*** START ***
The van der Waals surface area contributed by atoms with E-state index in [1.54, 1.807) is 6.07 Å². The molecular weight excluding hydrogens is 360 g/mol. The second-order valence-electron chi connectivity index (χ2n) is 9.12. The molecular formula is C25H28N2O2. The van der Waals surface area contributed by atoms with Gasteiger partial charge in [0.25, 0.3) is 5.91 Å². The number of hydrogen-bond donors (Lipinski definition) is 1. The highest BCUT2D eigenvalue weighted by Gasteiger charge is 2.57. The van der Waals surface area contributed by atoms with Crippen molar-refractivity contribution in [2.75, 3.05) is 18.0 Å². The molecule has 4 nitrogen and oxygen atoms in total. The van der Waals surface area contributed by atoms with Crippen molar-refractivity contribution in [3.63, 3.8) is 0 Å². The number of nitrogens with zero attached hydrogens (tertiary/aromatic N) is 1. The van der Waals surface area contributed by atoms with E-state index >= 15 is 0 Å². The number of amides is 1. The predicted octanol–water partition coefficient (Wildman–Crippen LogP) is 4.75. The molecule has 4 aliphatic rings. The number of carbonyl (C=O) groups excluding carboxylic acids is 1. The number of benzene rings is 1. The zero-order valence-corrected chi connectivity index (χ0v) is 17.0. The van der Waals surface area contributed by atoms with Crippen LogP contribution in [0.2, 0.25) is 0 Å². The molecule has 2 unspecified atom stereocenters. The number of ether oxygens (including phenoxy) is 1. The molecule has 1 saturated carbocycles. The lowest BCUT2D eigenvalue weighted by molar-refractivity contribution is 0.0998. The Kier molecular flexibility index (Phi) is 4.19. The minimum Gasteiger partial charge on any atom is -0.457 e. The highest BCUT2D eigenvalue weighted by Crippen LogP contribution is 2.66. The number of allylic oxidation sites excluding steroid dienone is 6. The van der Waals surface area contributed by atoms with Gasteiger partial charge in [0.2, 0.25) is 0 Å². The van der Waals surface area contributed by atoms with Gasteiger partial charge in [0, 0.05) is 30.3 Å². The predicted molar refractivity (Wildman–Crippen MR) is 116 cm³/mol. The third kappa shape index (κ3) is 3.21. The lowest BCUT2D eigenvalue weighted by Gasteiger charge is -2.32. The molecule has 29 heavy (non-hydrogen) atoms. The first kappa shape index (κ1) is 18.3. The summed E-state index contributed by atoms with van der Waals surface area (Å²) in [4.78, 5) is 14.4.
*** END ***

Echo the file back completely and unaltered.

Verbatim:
The van der Waals surface area contributed by atoms with E-state index in [1.54, 1.807) is 6.07 Å². The molecular weight excluding hydrogens is 360 g/mol. The second-order valence-electron chi connectivity index (χ2n) is 9.12. The molecular formula is C25H28N2O2. The van der Waals surface area contributed by atoms with Gasteiger partial charge in [0.25, 0.3) is 5.91 Å². The number of hydrogen-bond donors (Lipinski definition) is 1. The highest BCUT2D eigenvalue weighted by Gasteiger charge is 2.57. The van der Waals surface area contributed by atoms with Crippen molar-refractivity contribution in [2.75, 3.05) is 18.0 Å². The molecule has 4 nitrogen and oxygen atoms in total. The van der Waals surface area contributed by atoms with Crippen molar-refractivity contribution in [3.63, 3.8) is 0 Å². The number of nitrogens with zero attached hydrogens (tertiary/aromatic N) is 1. The van der Waals surface area contributed by atoms with E-state index >= 15 is 0 Å². The number of amides is 1. The predicted octanol–water partition coefficient (Wildman–Crippen LogP) is 4.75. The molecule has 4 aliphatic rings. The number of carbonyl (C=O) groups excluding carboxylic acids is 1. The number of benzene rings is 1. The zero-order valence-corrected chi connectivity index (χ0v) is 17.0. The van der Waals surface area contributed by atoms with Crippen LogP contribution in [0.2, 0.25) is 0 Å². The molecule has 2 unspecified atom stereocenters. The number of ether oxygens (including phenoxy) is 1. The molecule has 1 saturated carbocycles. The lowest BCUT2D eigenvalue weighted by molar-refractivity contribution is 0.0998. The Kier molecular flexibility index (Phi) is 4.19. The minimum Gasteiger partial charge on any atom is -0.457 e. The highest BCUT2D eigenvalue weighted by Crippen LogP contribution is 2.66. The number of allylic oxidation sites excluding steroid dienone is 6. The van der Waals surface area contributed by atoms with Gasteiger partial charge in [0.2, 0.25) is 0 Å². The van der Waals surface area contributed by atoms with Gasteiger partial charge in [0, 0.05) is 30.3 Å². The predicted molar refractivity (Wildman–Crippen MR) is 116 cm³/mol. The third kappa shape index (κ3) is 3.21. The lowest BCUT2D eigenvalue weighted by Gasteiger charge is -2.32. The molecule has 29 heavy (non-hydrogen) atoms. The first kappa shape index (κ1) is 18.3. The summed E-state index contributed by atoms with van der Waals surface area (Å²) in [4.78, 5) is 14.4.